by Susanna Savage
Holacracy is a unique style of management that came into being at Ternary Software. In 2007, Ternary’s founder, Brian Robertson refined and condensed his most successful management practices and coined the term Holacracy. Robertson later developed the Holacracy Constitution, which lays out the core principles of the system, in 2010. Since then, Holacracy has been successfully used by a number of organizations (Groth, 2014). However, when Holacracy was implemented at Zappos, an online shoe and clothing company, many employees became less satisfied with their jobs and others were openly resistant to the change. It is now clear that at Zappos, the holacratic system was not a success and the company has moved on to a new system called “Teal” (Reingold, 2016). The following is an analysis of the strengths and weakness of holacracy, specifically in the context of Zappos.
Holacracy differs from traditional management styles in a number of ways. Rather then having job descriptions with titles that describe the work a specific person is to do, Holacracy instead has “roles.” Roles are used to describe the work being done, rather than the people doing it and they are updated regularly to fit the needs of the company. Staff members may have multiple roles at any given time (Holacracy, 2016). Authority is evenly distributed among roles and teams, replacing the top-to-bottom hierarchy found in traditional management styles. Rules are decided on and posted for everyone to see, and the same rules apply to every member of the staff, no matter their roles, status, or pay grade (Holacracy, 2016).This is a drastic shift from traditional styles, where certain actions are permissible for some but not for others and the rules are often bent by higher management.
Holacracy’s structure consists of layers of circles made up of team members. Circles are basically teams, organized to work on specific tasks. Any given employee can decide what circles he or she wants to be a part of. Whether he or she is granted membership depends in whether the teams leaders want him or her to be in the circle and whether there is available space. Although there is freedom within the system for employees to choose what circles to work in, they must find a spot to fill in enough circles at any given time to keep their job (Reingold, 2016).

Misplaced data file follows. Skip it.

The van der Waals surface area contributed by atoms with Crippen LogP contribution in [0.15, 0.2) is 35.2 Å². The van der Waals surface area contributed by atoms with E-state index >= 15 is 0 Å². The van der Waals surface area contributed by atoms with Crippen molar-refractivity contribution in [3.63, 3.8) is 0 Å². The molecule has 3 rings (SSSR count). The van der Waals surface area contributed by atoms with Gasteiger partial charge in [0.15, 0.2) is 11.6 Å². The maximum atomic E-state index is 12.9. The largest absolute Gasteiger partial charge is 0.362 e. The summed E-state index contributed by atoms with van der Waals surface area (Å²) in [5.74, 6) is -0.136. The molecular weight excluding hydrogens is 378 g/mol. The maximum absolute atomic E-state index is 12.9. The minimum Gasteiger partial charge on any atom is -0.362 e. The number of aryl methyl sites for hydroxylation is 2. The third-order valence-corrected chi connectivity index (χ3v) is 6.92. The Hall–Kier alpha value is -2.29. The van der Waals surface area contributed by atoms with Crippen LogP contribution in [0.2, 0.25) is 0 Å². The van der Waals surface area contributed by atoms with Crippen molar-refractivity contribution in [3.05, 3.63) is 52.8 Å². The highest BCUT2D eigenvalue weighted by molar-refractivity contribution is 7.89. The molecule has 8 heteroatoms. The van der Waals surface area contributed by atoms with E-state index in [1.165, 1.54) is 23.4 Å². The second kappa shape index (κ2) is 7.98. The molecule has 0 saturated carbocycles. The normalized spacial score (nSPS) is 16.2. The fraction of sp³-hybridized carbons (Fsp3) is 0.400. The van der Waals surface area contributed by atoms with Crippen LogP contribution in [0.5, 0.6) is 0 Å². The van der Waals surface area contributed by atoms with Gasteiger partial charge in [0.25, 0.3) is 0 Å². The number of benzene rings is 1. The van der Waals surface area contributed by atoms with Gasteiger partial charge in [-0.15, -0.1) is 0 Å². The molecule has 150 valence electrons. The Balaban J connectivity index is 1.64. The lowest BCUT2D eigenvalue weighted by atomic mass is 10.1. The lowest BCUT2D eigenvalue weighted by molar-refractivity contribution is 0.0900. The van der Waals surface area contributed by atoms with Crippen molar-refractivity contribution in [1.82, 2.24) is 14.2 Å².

Tony Hsieh is the man who has run Zappos for the last sixteen years and he has worked hard to maintain a culture of laid back, self expressive creativity within the organization (Gelles, 2015). Zappos corporate charter even expresses the company’s vision to, “create fun and a little weirdness” (Gelles, 2015). Hsieh decided to begin implementing holacracy at Zappos in 2013. This change was brought about by Hsieh’s wish to create a workplace that truly fosters creativity and freedom for the employees (Gelles, 2015).
In theory, the holacratic system is valuable for creating equality and open communication in the work place. Employees who would have no power or say in a traditional system are able to voice their opinions and manage themselves. This should allow for creativity, more efficient flow of ideas, and greater individual autonomy. However, in reality, the results of the system vary from one work place to another. It is important to consider the lack of stability that holacracy creates. While individual expression, choice, and autonomy all foster creativity and are valuable pursuits of the holacratic system, the human need for stability is also incredibly important not only to job satisfaction but to the creative process as well.
The culture of Zappos is one that expresses relaxed creativity. While on the surface, holacracy would seem to endorse those same ideals, in reality this is not the case. The rigid structure that is a necessity of holacracy to avoid complete anarchy is not only confusing but stifling, specifically for Zappos, where employees are used to a very laid back atmosphere. This, coupled with the speed at which the company adopted the holacratic style, created culture shock. Additionally, the lack of structure and stability of holacracy made it incompatible with Zappos (Reingold, 2016). Employees felt stress and pressure from self managing. The fact that the roles that they pick for themselves are short-term, means that there is absolutely no stability. This causes employees to become preoccupied, out of necessity, with navigating the system, detracting from their piece of mind and job satisfaction as well as their ability to focus on the actual job that they are there to do (Gelles, 2015).
While the relaxed culture of Zappos suggests that inclusive management would be best, it is also clear that some structure is necessary for its employees to work creatively. A more traditional participative or democratic management style would work well at Zappos. Employees would have input on decisions and be able to voice their opinions, concerns and suggestions, while the ultimate responsibility for decisions would not rest on their shoulders. Additionally, because this type of system is much less complex than the holacracy, employees will be able to focus more time on their work.
Gelles, D. (2015, July 17). At Zappos, pushing shoes and a vision. The New York Times. Retrieved from http://www.nytimes.com/2015/07/19/business/at-zappos-selling-shoes-and-a-vision.html?_r=1
Groth, A. (2014, January 16). The story of the man who’s flattening the world of corporate hierarchies. Quartz. Retrieved from http://qz.com/167145/the-story-of-holacracys-founder-began-when-he-started-coding-at-age-6/
Holacracy. (2016). How it works. Retrieved from http://www.holacracy.org/how-it-works/
Reingold, J. (2016, March 4). A move to “self-management” has shaken online shoe retailer. Can it regain its mojo? Fortune. Retrieved from http://fortune.com/zappos-tony-hsieh-holacracy/